― Daniel Montgomery, Proof: Finding Freedom Through the Intoxicating Joy of Irresistible Grace
Have you ever come across someone who was really accomplished and wished you could be like that person? I do this a lot! I find myself especially envious of people who have been given an artistic talent of some sort. (You know, people who can draw, paint, sing, dance, write, play an instrument, act—that sort of thing.) I can draw and paint a little, but I am not especially good at either. (And, I cannot sing, dance, act, or play an instrument-- much to my dismay.) And, while I realize that these things can be learned, I also feel like it takes something special inside to really be good at them.
I recently had the pleasure of meeting a gentleman named Edward who has a gift of another sort that I would love to have. I had lunch with Edward, another new acquaintance, and a friend. And, within just a few minutes, I could tell that Edward looks at people through the eyes of Jesus. He led with prayer before we ate lunch and shared some Bible verses with us as we ate. At one point, he pulled out a pocket version of the New Testament, handed it over to me and asked me to read Acts 26:18. I did. It says, “to open their eyes so that they may turn from darkness to light and from the dominion of Satan to God, that they may receive forgiveness of sins and an inheritance among those who have been sanctified by faith in Me.” Edward said that that verse summed up the work of God for him. And, then he told me to mark that page and keep the book. And, I did. It was a touching gift.
Edward’s love for the Lord and people was so powerful that I got teary-eyed. My friend Jenni just smiled and said something along the lines of, “This is just Edward, this is just who he is.” I then looked at Edward and said, “You see others the way Jesus sees them. I want to be like that.” And, I meant it. I want to be like that.
As you read the New Testament of the Bible and learn about Jesus and who He is, you realize that He is the most loving and kind person there is. He has this special gift of seeing past our sins and ugliness. When He looks at us He sees our beauty, our potential. Jesus actually sees us. He. Sees. Us. And, I so desperately want to see people the same way, with those same eyes. With love and kindness. I want to see the true person and their heart---not just the outside cover.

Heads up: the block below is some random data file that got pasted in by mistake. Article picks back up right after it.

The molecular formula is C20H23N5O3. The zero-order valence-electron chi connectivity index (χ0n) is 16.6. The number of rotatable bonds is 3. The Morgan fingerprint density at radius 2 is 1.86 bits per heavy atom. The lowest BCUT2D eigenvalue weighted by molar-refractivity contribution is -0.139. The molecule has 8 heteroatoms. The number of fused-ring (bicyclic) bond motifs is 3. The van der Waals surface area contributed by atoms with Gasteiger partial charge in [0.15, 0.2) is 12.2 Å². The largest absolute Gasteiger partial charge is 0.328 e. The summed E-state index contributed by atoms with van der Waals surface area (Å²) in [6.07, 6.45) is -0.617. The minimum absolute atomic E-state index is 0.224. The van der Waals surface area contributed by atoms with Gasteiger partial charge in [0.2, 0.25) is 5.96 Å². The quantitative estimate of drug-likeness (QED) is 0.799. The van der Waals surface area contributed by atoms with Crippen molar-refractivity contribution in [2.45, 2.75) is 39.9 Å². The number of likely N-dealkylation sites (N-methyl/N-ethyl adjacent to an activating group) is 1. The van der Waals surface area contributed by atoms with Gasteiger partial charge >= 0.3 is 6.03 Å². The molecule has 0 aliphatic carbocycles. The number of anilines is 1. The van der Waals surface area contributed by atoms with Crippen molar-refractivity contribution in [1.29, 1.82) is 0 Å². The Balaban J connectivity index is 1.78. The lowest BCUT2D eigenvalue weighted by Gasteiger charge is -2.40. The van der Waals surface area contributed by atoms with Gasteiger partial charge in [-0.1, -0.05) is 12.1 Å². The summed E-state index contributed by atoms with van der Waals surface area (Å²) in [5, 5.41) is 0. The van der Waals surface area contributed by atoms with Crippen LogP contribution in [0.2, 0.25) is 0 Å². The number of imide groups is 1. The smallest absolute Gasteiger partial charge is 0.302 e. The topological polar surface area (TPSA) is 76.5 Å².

I don’t know about you, but I, for one, think this is probably one of the most worthy goals I, or anyone, can achieve in this life. And, I believe that it is a goal that you or I can strive for and one day, reach. Will it be easy? No. Will it happen quickly? I doubt it. Even if we do achieve it at some point, will it be something that we can sustain for the rest of our lives? Who knows? We may finally get it one day, but the next day, it will slip our minds. I mean, we are only human, after all.
So, where do we start? How do we reach this worthy goal? I think the best first step we can take is to pray and ask God to open our eyes so that we can truly see. We can pray that He gives us His eyes. We can pray and ask God for His help in this endeavor.
And, if we take it one day at a time and remind ourselves to look at others with the eyes of Jesus, our focus can start to shift. Our vision can change. And, that in turn, can change lives. Both ours and others. Meeting Edward the other day, well, he is my proof of this.
We have a huge flower bed on the side of our yard. (We live on a corner lot and this flower bed runs alongside one of the streets we sit on.) My hubby and I planted lots of nice flowers and plants so that we, and our neighbors, can enjoy them. The problem with having a flower bed as big as ours, is that it requires a lot of upkeep. We created it initially thinking that it would be less grass for us to cut, and thus less work. Boy, were we wrong! We should have just put sod there. Oh well, live and learn.
This flower bed is so big that we must have a truckload of mulch brought in to cover it all. (Otherwise, it would take us 50 trips to Home Depot and back to get enough bags to fill it in.) And, buying mulch by the truckload is not cheap. And, next we spend most of the day spreading said mulch.